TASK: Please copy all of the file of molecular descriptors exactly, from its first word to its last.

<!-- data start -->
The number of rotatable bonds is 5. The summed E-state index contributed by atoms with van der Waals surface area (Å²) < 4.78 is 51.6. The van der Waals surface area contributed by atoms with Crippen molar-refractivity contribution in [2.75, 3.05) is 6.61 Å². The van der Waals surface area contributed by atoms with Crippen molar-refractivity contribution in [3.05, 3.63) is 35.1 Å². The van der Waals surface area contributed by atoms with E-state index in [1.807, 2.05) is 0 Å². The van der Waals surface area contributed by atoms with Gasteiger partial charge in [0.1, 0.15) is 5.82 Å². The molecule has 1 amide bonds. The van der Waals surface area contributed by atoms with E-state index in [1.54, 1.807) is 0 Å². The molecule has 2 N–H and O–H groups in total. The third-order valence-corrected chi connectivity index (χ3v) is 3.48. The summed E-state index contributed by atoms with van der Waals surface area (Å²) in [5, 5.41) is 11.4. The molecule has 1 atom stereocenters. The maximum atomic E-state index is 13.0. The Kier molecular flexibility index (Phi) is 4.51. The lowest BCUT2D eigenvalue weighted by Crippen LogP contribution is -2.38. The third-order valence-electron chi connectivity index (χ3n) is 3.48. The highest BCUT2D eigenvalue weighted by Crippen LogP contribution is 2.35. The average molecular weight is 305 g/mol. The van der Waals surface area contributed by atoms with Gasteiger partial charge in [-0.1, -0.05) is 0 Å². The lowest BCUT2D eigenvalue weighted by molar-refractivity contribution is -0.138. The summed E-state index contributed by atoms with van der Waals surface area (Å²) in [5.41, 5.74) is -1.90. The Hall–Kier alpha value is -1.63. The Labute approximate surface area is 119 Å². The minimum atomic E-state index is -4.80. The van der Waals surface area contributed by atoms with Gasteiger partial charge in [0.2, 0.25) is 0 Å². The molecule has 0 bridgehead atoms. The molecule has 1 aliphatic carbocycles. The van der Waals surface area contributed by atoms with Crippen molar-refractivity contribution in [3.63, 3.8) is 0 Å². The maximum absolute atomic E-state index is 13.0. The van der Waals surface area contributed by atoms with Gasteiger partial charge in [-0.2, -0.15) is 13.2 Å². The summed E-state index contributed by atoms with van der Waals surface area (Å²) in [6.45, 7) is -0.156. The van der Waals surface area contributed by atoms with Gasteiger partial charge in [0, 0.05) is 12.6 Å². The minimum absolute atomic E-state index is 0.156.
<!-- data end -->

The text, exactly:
The number of rotatable bonds is 5. The summed E-state index contributed by atoms with van der Waals surface area (Å²) < 4.78 is 51.6. The van der Waals surface area contributed by atoms with Crippen molar-refractivity contribution in [2.75, 3.05) is 6.61 Å². The van der Waals surface area contributed by atoms with Crippen molar-refractivity contribution in [3.05, 3.63) is 35.1 Å². The van der Waals surface area contributed by atoms with E-state index in [1.807, 2.05) is 0 Å². The van der Waals surface area contributed by atoms with Gasteiger partial charge in [0.1, 0.15) is 5.82 Å². The molecule has 1 amide bonds. The van der Waals surface area contributed by atoms with E-state index in [1.54, 1.807) is 0 Å². The molecule has 2 N–H and O–H groups in total. The third-order valence-corrected chi connectivity index (χ3v) is 3.48. The summed E-state index contributed by atoms with van der Waals surface area (Å²) in [5, 5.41) is 11.4. The molecule has 1 atom stereocenters. The maximum atomic E-state index is 13.0. The Kier molecular flexibility index (Phi) is 4.51. The lowest BCUT2D eigenvalue weighted by Crippen LogP contribution is -2.38. The third-order valence-electron chi connectivity index (χ3n) is 3.48. The highest BCUT2D eigenvalue weighted by Crippen LogP contribution is 2.35. The average molecular weight is 305 g/mol. The van der Waals surface area contributed by atoms with Gasteiger partial charge in [-0.1, -0.05) is 0 Å². The lowest BCUT2D eigenvalue weighted by molar-refractivity contribution is -0.138. The summed E-state index contributed by atoms with van der Waals surface area (Å²) in [5.41, 5.74) is -1.90. The Hall–Kier alpha value is -1.63. The Labute approximate surface area is 119 Å². The minimum atomic E-state index is -4.80. The van der Waals surface area contributed by atoms with Gasteiger partial charge in [0.2, 0.25) is 0 Å². The molecule has 0 bridgehead atoms. The molecule has 1 aliphatic carbocycles. The van der Waals surface area contributed by atoms with Crippen molar-refractivity contribution in [3.63, 3.8) is 0 Å². The maximum absolute atomic E-state index is 13.0. The van der Waals surface area contributed by atoms with Gasteiger partial charge in [-0.2, -0.15) is 13.2 Å². The summed E-state index contributed by atoms with van der Waals surface area (Å²) in [6.45, 7) is -0.156. The van der Waals surface area contributed by atoms with Gasteiger partial charge in [0, 0.05) is 12.6 Å². The minimum absolute atomic E-state index is 0.156.